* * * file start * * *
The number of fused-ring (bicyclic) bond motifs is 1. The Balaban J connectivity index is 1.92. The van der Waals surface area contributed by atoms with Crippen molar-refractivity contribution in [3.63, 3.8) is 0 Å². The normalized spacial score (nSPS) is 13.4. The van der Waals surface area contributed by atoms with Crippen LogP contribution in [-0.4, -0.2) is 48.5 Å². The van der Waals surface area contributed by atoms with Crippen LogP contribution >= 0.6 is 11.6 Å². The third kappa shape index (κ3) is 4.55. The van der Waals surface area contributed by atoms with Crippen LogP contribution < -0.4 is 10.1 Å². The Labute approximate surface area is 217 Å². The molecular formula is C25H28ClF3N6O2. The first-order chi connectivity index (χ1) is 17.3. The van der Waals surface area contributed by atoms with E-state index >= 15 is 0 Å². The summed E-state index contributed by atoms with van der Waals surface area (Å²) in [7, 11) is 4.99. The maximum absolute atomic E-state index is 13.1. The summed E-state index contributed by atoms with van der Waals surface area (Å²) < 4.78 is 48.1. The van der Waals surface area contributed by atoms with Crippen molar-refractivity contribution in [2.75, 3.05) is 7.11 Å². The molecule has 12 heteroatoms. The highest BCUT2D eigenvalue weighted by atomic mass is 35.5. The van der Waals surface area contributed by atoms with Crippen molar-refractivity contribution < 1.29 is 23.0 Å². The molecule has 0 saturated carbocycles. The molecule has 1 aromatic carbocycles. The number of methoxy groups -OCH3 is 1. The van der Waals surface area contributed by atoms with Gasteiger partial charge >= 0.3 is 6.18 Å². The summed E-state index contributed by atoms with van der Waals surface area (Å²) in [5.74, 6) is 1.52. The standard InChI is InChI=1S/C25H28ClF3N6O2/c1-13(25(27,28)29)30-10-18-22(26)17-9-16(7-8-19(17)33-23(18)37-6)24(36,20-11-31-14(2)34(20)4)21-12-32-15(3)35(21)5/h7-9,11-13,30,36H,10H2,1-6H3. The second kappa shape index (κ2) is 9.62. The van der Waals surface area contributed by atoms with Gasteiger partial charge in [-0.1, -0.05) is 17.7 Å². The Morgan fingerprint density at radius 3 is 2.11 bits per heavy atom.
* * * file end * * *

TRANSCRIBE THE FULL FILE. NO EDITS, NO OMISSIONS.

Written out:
The number of fused-ring (bicyclic) bond motifs is 1. The Balaban J connectivity index is 1.92. The van der Waals surface area contributed by atoms with Crippen molar-refractivity contribution in [3.63, 3.8) is 0 Å². The normalized spacial score (nSPS) is 13.4. The van der Waals surface area contributed by atoms with Crippen LogP contribution in [-0.4, -0.2) is 48.5 Å². The van der Waals surface area contributed by atoms with Crippen LogP contribution >= 0.6 is 11.6 Å². The third kappa shape index (κ3) is 4.55. The van der Waals surface area contributed by atoms with Crippen LogP contribution < -0.4 is 10.1 Å². The Labute approximate surface area is 217 Å². The molecular formula is C25H28ClF3N6O2. The first-order chi connectivity index (χ1) is 17.3. The van der Waals surface area contributed by atoms with E-state index >= 15 is 0 Å². The summed E-state index contributed by atoms with van der Waals surface area (Å²) in [7, 11) is 4.99. The maximum absolute atomic E-state index is 13.1. The summed E-state index contributed by atoms with van der Waals surface area (Å²) < 4.78 is 48.1. The van der Waals surface area contributed by atoms with Crippen molar-refractivity contribution in [2.75, 3.05) is 7.11 Å². The molecule has 12 heteroatoms. The highest BCUT2D eigenvalue weighted by atomic mass is 35.5. The van der Waals surface area contributed by atoms with Crippen molar-refractivity contribution < 1.29 is 23.0 Å². The molecule has 0 saturated carbocycles. The molecule has 1 aromatic carbocycles. The number of methoxy groups -OCH3 is 1. The van der Waals surface area contributed by atoms with Gasteiger partial charge >= 0.3 is 6.18 Å². The summed E-state index contributed by atoms with van der Waals surface area (Å²) in [5.74, 6) is 1.52. The standard InChI is InChI=1S/C25H28ClF3N6O2/c1-13(25(27,28)29)30-10-18-22(26)17-9-16(7-8-19(17)33-23(18)37-6)24(36,20-11-31-14(2)34(20)4)21-12-32-15(3)35(21)5/h7-9,11-13,30,36H,10H2,1-6H3. The second kappa shape index (κ2) is 9.62. The van der Waals surface area contributed by atoms with Gasteiger partial charge in [-0.1, -0.05) is 17.7 Å². The Morgan fingerprint density at radius 3 is 2.11 bits per heavy atom.